STAG3 protein size is well documented to be ~ 135 or 139 kDa in mice and human testis using WB. Nevertheless, this size may not be the same in human in cases of cancer. In comparison with mice, 75% homology is found between human and murine STAG3 protein [6] in normal situations. In the same context, 77% sequence identity exists between rat Stag3 protein and that of human, with the first one encodes for 1256 aa [26]. Upon using NCBI software to search for Mus musculus Stag3 gene, its coding region was found to have 78.2% identity with that of human. Moreover, this gene had four transcripts and four isoforms; the longest transcript encoded 1240 aa protein. There were other three predicted transcripts: X1 encoding 1240 aa, X2 encoding 652 aa, and X3 encoding 629 aa. The main difference between STAG3 of human and that of other species resides on N- and C-termini of the proteins [6], for which the anti-STAG3 antibodies used in this study were designed by the manufacturers. From another point of view, as STAG3 is located on chromosome 7 [6], numerous studies implicate this chromosome as a cause of genetic diseases [27, 28]. This chromosome has been shown to be numerically and structurally influenced in breast cancer, where structural aberrations including deletions, duplications, and translocations have frequently been reported [27]. These findings might partly explain the causes of differences seen in this protein [28].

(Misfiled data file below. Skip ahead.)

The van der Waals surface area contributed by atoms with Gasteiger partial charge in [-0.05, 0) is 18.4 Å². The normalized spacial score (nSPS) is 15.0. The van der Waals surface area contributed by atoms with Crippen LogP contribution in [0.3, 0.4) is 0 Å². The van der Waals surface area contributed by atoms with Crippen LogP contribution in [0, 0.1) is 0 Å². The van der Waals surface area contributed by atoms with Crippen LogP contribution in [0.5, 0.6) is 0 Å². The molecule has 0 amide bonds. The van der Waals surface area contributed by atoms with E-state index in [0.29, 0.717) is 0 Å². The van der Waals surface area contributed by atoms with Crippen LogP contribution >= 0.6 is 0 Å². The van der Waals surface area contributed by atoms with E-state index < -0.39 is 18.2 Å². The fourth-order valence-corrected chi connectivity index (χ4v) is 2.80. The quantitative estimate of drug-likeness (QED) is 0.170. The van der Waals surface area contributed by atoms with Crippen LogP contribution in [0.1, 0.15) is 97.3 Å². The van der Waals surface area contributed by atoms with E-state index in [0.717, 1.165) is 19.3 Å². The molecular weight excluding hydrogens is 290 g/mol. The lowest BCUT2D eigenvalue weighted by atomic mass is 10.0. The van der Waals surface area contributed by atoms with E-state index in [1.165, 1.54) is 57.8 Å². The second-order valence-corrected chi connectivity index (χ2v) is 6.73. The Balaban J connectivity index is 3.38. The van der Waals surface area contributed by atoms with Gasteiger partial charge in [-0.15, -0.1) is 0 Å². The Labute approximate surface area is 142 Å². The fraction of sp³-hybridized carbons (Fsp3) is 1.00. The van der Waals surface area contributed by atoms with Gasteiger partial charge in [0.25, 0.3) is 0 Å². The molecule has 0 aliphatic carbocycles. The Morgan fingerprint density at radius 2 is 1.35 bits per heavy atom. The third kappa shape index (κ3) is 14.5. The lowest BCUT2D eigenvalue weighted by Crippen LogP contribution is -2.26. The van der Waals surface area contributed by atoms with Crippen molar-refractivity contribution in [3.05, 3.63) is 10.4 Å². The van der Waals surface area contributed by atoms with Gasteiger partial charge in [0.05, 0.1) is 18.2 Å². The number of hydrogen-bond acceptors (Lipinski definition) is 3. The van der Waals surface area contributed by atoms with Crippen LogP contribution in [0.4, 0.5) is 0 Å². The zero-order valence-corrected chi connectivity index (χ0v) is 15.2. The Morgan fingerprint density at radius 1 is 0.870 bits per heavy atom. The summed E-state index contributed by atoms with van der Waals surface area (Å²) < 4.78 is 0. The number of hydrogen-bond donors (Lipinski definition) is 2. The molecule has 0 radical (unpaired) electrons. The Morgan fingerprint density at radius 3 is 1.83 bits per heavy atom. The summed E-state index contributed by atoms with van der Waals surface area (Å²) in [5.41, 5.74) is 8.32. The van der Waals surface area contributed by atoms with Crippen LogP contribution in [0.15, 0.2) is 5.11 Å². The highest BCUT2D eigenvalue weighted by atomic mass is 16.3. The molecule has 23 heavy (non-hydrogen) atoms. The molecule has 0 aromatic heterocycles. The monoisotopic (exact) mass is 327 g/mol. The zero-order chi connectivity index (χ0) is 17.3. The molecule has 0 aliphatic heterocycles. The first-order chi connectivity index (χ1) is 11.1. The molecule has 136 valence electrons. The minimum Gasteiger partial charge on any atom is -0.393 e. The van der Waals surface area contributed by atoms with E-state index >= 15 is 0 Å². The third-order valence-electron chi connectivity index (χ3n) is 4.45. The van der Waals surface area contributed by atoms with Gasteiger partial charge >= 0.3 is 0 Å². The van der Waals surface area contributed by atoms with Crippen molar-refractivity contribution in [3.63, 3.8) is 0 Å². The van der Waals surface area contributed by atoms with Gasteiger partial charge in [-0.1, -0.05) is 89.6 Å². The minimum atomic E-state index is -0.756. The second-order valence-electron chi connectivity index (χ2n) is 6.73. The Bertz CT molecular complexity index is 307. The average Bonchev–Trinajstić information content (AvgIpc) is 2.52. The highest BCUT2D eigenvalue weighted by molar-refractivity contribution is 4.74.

In support of the above notions, two unique homozygous truncating variants in STAG3 have been identified as the cause of primary ovarian insufficiency. This truncated protein resulted from a homozygous two base pair duplication, which in turn, resulted in a frameshift at amino acid position 650 followed by a premature stop codon, along with omission of exons 19–32 [18].

The second part of this work involved in silico analysis of the STAG3 major variants using the freely available bioinformatics tools. The widely used bioinformatics software, NCBI and Ensembl, showed some consistent results about this gene. However, some paradox is found concerning the numbers and lengths of the transcripts and isoforms of STAG3. Regarding the secondary structure of the STAG3 peptides, various isoforms showed little differences in their structure. However, the secondary structure of the isoforms was found to have 74% similarity with the human stromal antigen 2 (SA2) forming a complex with two sister chromatid cohesion protein 1 (SCC1). Concerning their subcellular localization, the STAG3 proteins were found to be dispersed in different regions of the cell.